Everything led up to this moment.
For as long as Israel was a nation they hoped for a future teacher and deliverer. Moses, leader and lawgiver, himself spoke of a prophet like him whom God would raise up (Deuteronomy 18:15-22). The people entered the land of Canaan and suffered greatly from the hand of enemies during the days of the judges. Israel desired to have a king, and after the disobedient Saul, God raised up David as king over Israel. God made a covenant with David that someone would always be on his throne (2 Samuel 7).
The kingdom would divide, and the people of Israel and Judah persisted in sin. God constantly sent His messengers the prophets to warn the people regarding the consequences of their behavior. They predicted the impending exile of Israel and Judah, but they also spoke of the work that God would do afterward. They spoke of a virgin giving birth to a descendant of David in Bethlehem in the days of the fourth great world empire (Isaiah 7:14, 11:1-10; Micah 5:2, Daniel 2:36-44). One would come in the spirit of Elijah to prepare the way before him (Isaiah 40:3-5, Malachi 4:5-6). This child, called the anointed one– Messiah in Hebrew, Christ in Greek– would grow up and be filled with the Spirit and power of God, bring good news to the poor, and do many wonderful works (Isaiah 11:1-2, 61:1-4). Yet He would be killed, despite not having sinned, but God would raise Him from the dead (Psalm 22, Isaiah 53, Hosea 6:1-2). He would be glorified in His Kingdom, an everlasting dominion with no end, into which all nations would flow (Isaiah 2:2-4, 11:1-10, 65:17-25, Daniel 2:36-44, 7:26-27).
Soon after Israel was exiled and absorbed into other nations (2 Kings 17); the Babylonians destroyed Jerusalem and the Temple and exiled the Judahites to Babylon (2 Chronicles 36). After the Persians took over, the Jews were allowed to return to Judah; many did, rebuilding the Temple (cf. Ezra). After the Persians, Macedonians ruled: first the Ptolemies, and then the Seleucids. The Jews overthrew the Seleucids, ruled for awhile, and then the Romans came. The fourth empire was now in place.
Meanwhile, ever since man had sinned in the Garden of Eden, God demonstrated that He had a plan for restoration (Genesis 3:15, Ephesians 3:11). After the Fall, the Flood, and the Tower of Babel, God chose Abraham and made a covenant with him (cf. Genesis 12-22). Through his descendant, all the nations of the earth would be blessed (Genesis 22:18, Galatians 3:16). God gave the Law to Israel as a tutor until the appropriate time for faith came (Galatians 3:21-25). Both the hopes of Israel and the hope of redemption were coming together in the first century BCE.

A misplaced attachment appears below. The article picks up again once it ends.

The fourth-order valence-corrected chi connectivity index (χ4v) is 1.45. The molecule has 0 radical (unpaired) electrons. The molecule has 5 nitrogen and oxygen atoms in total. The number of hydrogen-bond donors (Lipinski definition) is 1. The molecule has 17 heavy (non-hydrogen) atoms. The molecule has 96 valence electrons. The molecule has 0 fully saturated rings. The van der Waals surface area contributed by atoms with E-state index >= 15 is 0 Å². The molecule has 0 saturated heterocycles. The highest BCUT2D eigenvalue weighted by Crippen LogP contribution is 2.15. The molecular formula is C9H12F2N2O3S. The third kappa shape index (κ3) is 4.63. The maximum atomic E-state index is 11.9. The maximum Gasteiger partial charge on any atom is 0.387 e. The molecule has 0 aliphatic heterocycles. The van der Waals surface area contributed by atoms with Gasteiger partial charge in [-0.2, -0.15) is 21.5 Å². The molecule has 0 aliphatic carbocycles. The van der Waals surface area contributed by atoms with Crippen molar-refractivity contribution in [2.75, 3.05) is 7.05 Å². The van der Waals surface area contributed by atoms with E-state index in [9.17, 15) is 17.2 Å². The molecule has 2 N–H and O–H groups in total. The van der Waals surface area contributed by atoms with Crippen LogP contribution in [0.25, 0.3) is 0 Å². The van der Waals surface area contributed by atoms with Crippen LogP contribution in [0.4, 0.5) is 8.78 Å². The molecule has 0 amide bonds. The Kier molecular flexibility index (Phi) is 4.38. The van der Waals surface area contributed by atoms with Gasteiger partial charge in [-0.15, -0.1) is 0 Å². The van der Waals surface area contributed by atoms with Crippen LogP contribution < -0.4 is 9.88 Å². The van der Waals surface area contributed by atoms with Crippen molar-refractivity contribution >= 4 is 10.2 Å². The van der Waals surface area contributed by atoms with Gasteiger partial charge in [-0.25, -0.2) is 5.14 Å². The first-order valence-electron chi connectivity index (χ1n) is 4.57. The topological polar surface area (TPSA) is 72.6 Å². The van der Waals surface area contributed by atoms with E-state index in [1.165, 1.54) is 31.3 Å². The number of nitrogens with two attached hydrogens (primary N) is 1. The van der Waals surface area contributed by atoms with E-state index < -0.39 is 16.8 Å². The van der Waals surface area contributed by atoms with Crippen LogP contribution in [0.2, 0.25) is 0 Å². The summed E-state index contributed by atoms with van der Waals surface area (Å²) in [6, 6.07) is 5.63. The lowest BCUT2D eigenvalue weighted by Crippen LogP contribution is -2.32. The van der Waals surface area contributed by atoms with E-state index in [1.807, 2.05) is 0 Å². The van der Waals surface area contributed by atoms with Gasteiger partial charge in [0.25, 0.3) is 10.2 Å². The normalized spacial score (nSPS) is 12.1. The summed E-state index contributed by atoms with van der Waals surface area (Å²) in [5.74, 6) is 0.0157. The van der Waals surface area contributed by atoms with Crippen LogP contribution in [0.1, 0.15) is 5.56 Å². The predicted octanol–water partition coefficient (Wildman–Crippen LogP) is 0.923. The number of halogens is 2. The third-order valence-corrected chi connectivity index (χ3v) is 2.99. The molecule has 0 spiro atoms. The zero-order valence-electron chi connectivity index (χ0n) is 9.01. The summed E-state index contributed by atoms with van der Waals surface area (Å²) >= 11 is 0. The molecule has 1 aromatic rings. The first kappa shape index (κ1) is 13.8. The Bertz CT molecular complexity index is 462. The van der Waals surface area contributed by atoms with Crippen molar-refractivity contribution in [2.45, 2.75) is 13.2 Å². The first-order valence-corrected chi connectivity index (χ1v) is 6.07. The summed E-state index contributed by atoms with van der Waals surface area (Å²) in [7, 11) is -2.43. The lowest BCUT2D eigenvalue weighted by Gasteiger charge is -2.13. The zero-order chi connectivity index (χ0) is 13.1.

We read about this time in Matthew 1-2 and Luke 1-2. It begins around 6 or 5 BCE, in the days of Herod the Great, when Zechariah is told by the angel Gabriel that his wife Elizabeth would bear him a son in his old age. The child would be filled with the Holy Spirit from the womb, the one who coming as Elijah and preparing the way of the Lord (Luke 1:5-17). Gabriel then appeared to a virgin of about 12 or 13 years named Mary, showing her how God had chosen her to bear a Son whom she should name Jesus (Luke 1:28-31). He would be called the Son of the Most High, receive the throne of His father David, and there would be no end to His Kingdom (Luke 1:32-37). Mary consented, willing to bear the reproach and shame of pregnancy before marriage. Her fiancé, Joseph, intended to divorce her before the angel Gabriel visited him and attested to him who the Child was (Matthew 1:20-21).
Elizabeth would soon bear a son whose name would be John, and Zechariah prophesied regarding the work of the Christ and John’s preparatory work for Him (Luke 1:57-79). Joseph and Mary later traveled to Bethlehem to be counted in the census, and there she went into labor. Since there was no room in the inn, she gave birth to Jesus and laid Him in a manger (Luke 2:1-7). The angel Gabriel then announced to local shepherds that a Savior, Christ the Lord, was born in Bethlehem (Luke 2:8-19). At some point afterward, Magi also came to see the King of the Jews, bearing gifts (Matthew 2:1-12).
On the eighth day, Joseph and Mary presented Jesus in the Temple, providing the least expensive offering (Luke 2:22-24). The life, work, and death of Jesus were attested to His parents by Simeon and Anna while in the Temple (Luke 2:25-39). The time had certainly come. God’s great promises of redemption, reconciliation, and restoration were coming to pass!
Yet what God was doing was not what men were expecting or could ever expect. The Son of God– God in the flesh– was born not to kings but to a carpenter and his peasant fiancée. He was not born in a palace but in a barn, and He is first laid in a manger! He would grow up not in Jerusalem but Nazareth, a proverbial backwater in Galilee (cf. John 1:46). The humility of His earthly origins provides the foundation for all that would come to pass afterward.
The story of Jesus’ birth is well-known, yet we can only imagine the expectation, hope, and excitement felt two thousand years ago when all the prophecies were coming to pass. Let us praise God for sending His Son!